If no Canadian journalists were our eyes and ears in war zones, what would we know about anything happening there? Nothing except CNN stories, and DND public affairs releases which may be well intentioned but don't claim objectivity.
Various Canadian governments have now sent 138 soliders, one diplomat, and one journalist to their deaths in Afghanistan.
Arrest the government already. Stop these senseless deaths.
N. Beltov - you asked if she said "cheese" to the camera. Your post (#14) implies she went to Afganastan seeking kudos and awards.
The impression given by your comments is that you think she had it coming. You claim it's senseless (I agree) but you just had to qualify it, didn't you? Would you make those comments to her parents or her fiance if you were to meet them this week?
Look, embedded or not, if there are no journalists in Afganastan, Canadians are at the total mercy of the Conservative government to tell us what's happening over there. Journalists have a tough time figuring out how to report the war in a fair manner. These are not black and white issues. I know a number of reporters and they agonize over this stuff.
All I'm suggesting is that Michelle Lang was a decent person and a good reporter and she deserves better than the ill-concieved glee and insufferable smugness expressed here in reaction to her death. You don't have to support the war, or even like Lang's stories, but show some basic human decency.
I'm sure your parents raised you better.
[quote]That is so grossly indecent to any journalist, or family member of a journalist, that I will not dignify it with a response. Totalitarian regimes consider journalists legitimate targets. Any babbler who does so deserves to be banned from babble.[/quote]
Geez, I guess the death of a Most Worthy Victim really affects some people. Settle down, ffs.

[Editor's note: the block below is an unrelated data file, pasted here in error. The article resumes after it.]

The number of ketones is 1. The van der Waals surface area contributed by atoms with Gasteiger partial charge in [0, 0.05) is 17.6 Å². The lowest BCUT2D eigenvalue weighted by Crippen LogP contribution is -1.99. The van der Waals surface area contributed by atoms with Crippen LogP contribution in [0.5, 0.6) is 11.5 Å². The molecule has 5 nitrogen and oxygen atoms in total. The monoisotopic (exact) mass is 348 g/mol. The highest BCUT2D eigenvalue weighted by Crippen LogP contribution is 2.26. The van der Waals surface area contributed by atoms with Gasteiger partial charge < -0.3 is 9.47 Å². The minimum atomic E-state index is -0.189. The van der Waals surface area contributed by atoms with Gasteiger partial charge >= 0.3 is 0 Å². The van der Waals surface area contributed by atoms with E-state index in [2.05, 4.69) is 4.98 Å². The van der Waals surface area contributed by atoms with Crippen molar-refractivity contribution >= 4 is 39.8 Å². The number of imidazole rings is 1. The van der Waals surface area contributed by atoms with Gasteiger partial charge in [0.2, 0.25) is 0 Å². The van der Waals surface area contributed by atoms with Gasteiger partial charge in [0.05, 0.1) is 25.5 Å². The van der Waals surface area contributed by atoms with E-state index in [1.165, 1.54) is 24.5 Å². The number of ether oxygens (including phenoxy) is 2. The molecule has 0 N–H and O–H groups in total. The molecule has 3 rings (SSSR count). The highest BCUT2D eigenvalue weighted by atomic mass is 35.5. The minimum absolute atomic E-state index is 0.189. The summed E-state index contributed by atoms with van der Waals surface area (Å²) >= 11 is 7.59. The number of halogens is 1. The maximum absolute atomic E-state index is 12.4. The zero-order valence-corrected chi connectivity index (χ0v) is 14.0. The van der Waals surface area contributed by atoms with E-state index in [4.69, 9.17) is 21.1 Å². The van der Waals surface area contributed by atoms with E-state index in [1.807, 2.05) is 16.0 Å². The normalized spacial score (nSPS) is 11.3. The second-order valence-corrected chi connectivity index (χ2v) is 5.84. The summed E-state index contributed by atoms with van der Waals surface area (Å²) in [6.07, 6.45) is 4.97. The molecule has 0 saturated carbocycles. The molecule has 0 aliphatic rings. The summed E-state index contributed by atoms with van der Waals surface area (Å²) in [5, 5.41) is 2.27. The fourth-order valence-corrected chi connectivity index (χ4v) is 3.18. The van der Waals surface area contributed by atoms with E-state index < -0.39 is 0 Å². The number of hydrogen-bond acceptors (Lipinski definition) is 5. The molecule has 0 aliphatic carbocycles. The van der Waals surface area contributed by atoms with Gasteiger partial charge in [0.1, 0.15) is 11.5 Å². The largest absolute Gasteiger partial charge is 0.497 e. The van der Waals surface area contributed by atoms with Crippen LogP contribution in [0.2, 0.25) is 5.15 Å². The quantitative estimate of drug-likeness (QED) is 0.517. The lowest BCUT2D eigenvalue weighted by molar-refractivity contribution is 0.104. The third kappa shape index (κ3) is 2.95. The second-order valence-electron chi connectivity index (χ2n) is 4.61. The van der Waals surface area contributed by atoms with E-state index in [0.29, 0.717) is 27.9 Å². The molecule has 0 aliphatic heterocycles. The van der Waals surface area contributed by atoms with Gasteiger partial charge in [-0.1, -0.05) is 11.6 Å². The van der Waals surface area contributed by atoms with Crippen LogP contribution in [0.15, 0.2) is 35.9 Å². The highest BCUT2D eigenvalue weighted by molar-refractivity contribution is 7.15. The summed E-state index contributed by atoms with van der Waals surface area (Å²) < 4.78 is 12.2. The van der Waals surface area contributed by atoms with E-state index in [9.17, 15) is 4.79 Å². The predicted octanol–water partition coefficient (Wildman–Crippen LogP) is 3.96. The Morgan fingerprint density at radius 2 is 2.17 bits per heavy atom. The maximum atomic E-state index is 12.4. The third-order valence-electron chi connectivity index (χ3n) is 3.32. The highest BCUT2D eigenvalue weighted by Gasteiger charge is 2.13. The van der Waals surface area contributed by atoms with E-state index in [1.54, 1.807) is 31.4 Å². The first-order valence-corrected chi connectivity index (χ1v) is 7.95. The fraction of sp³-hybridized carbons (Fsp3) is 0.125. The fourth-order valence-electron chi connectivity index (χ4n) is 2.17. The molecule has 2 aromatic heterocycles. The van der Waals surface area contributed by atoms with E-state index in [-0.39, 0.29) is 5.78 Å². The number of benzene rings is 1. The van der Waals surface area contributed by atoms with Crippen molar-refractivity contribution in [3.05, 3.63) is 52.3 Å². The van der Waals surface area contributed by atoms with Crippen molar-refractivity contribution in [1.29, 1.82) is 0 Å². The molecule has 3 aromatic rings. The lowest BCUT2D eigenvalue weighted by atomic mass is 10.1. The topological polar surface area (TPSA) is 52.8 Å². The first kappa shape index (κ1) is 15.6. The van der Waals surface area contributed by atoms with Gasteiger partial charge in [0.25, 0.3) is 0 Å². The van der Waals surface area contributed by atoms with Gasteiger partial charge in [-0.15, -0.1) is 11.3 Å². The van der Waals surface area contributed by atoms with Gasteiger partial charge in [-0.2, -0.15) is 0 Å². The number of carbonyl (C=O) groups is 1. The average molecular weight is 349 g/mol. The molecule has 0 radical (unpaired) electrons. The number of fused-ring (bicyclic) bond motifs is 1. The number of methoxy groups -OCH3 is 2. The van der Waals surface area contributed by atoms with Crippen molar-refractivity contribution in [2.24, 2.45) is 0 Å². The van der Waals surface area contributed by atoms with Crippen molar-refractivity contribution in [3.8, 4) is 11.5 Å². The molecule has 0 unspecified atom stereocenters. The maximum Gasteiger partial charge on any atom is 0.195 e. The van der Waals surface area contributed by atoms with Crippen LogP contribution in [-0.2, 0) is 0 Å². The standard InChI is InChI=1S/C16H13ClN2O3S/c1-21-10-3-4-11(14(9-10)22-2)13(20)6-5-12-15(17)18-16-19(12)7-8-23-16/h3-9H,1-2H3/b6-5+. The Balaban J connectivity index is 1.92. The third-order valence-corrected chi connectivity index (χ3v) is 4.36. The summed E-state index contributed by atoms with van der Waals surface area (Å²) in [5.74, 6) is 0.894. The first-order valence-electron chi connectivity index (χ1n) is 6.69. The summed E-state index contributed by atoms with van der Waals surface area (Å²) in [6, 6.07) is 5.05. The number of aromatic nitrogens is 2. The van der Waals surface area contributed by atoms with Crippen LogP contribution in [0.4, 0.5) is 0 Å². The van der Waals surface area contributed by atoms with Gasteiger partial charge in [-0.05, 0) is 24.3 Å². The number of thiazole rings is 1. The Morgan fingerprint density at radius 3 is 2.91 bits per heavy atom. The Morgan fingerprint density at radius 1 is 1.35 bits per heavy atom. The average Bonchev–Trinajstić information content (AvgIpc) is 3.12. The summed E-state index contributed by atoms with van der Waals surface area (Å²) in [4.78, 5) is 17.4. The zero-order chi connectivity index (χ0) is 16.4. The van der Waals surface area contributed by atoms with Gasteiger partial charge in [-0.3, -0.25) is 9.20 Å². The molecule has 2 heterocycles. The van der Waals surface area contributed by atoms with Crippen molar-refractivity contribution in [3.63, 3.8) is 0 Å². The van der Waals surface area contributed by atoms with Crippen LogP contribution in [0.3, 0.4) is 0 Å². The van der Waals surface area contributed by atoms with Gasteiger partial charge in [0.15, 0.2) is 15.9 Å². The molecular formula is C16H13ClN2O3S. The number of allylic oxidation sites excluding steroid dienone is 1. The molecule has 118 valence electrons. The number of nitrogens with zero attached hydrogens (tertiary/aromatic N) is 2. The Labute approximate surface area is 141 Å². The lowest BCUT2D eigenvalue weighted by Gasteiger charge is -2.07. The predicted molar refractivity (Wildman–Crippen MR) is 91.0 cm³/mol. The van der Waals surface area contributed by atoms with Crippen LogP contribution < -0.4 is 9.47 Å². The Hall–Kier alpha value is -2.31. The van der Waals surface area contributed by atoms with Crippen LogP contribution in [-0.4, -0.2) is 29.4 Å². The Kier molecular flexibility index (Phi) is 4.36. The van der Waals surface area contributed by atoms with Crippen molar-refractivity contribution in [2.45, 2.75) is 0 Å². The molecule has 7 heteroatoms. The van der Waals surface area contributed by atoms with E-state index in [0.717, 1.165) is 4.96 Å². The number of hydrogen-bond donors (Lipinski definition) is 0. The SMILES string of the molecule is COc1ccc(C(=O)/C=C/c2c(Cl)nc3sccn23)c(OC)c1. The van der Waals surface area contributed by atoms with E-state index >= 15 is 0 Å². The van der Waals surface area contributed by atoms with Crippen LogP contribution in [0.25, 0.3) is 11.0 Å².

[quote]American-led [url=http://www.timesonline.co.uk/tol/news/world/Afghanistan/article6971638.e... were accused yesterday of dragging innocent children from their beds and shooting them during a night raid that left ten people dead.[/quote]
I guess Ms. Long was busy that day being the eyes and ears of Canadians in war zones, reporting on how much the Troops support our Olympic hockey team, or how Tim Horton's is really, really tasty.
You're completely wrong Lou. In drawing attention to the stupidity and senselessness of Michelle Lang's death, I'm arguing that no more Canadians should be put in the same position as her ... whether they want to or not. We have more than enough information now, we don't need any more to prove the point that Canada's role in the NATO occupation should end.
I don't like to see dead Canadians and I want it to stop. Do you?
How many more will be killed before the mainstream Canadian media turn against the war.
This war would end pretty quickly if Canadian soldiers and the media publicly turned against it.
Damn right I want it to stop.
And there is nothing wrong with drawing attention to the stupidity and senselessness of her death.
But that's not what you are doing. You are practically celebrating her death and strongly implying she deserved it. That is what I find hard to take.